I scrolled through my Twitter feed and I saw the headline 15-year-old killed by police. I paused as I felt the lump grow in my throat as I wrestled with my emotions. 15. The number echoed in brain like I was screaming it in a valley. Screaming and no one could hear me. I didn’t want to click the link. My finger hovered over the link as I tried to will myself not to click it. Not to read it. But I knew I had to. I needed to. I could not let his death go as a blip on my social media feed. I had to know the details. Had to absorb this truth that a 15-year-old boy was now dead. I clicked the link and read through the details. Very few were given at that time but as the hours went by more details surfaced. The police officer lied. His name not yet released because in this world we do not protect the innocent. We protect the murderer. The body cam footage did not show a car being used as a weapon. His brothers and friends saw smoke coming from the head of Jordan Edwards, who was murdered by a police officer with a rifle at 15 years old. Smoke coming from his head. The image of his smiling face now tainted with this ugly truth.

I didn’t read the comments. I knew the inevitable cries of “He should have complied,” “What was he doing at the party?” or “Why was he just existing?” would be there. I couldn’t handle that. Not this time. It was all so routine. The shooting. The lies. The press conference with the obligatory, “Don’t rush to judgment” pleas. The outrage. The hashtag. The R.I.P. shirts. The media attempting to vilify Jordan. Searching for any social media pictures that coincide with their way of making Black people animalistic and criminalistic. What evidence would they attempt to dig up that Jordan was a “thug worthy of being murdered at 15”? Then it comes out that he had “good grades” as if those that do not deserve their fate in America. That they deserve their lot in life to be the usual suspect murdered with no regard.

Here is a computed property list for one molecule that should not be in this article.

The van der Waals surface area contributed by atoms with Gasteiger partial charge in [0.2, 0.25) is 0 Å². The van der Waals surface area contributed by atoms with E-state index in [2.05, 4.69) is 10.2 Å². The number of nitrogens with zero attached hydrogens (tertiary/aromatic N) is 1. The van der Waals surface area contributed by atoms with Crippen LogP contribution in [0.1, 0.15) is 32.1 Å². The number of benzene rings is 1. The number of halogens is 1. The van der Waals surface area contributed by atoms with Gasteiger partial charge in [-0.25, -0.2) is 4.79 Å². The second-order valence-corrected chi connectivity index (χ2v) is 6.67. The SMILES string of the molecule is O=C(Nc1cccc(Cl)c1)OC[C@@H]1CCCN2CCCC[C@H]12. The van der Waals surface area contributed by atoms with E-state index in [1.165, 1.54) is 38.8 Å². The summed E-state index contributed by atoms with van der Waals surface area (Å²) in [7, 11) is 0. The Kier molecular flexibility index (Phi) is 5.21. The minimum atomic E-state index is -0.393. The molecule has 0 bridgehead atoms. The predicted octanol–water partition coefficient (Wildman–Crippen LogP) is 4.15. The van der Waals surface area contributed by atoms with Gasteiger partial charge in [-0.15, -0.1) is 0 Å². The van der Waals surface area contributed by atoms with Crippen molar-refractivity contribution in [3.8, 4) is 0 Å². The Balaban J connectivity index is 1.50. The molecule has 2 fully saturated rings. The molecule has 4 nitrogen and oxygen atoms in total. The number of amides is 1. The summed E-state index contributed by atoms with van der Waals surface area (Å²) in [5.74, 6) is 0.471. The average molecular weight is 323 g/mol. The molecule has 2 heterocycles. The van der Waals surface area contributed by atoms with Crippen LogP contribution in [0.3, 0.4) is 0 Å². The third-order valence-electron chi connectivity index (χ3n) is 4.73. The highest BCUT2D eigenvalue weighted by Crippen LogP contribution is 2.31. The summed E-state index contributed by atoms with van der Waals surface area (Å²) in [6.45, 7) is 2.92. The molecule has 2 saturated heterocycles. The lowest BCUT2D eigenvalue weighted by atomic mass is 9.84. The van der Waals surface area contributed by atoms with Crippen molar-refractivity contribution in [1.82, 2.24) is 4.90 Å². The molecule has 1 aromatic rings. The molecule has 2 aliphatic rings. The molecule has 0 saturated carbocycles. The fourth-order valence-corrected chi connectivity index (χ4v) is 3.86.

I do not know if I have it in me to go through this again. In this fight we bury sons, daughters, mothers, fathers, sisters and brothers we have never known.  We mourn men and women we have never known. We shed tears for boys and girls we have never known. We place their pictures on t-shirts, hoodies and prom dresses vowing to remember. We chant their last words like prayers that keep falling on deaf ears. We wait for justice that never comes. We bury a little bit of ourselves each time a headline comes across our phones, TVs or computers. Pieces of my heart are buried in Florida, New York, Louisiana, California, Texas. Sprinkled across this country like a blood offering for peace that we never find.

His name was Jordan Edwards. A 15-year-old boy. Murdered by the police. He died from a gunshot wound to his head.  Jordan Edwards died as smoke came from his head. And the world as we know it keeps right on turning.

Featured Photo:  Jordan Edwards Mesquite Independent School District

3 thoughts on “His name was Jordan Edwards. A 15-year-old boy. Murdered by the police.

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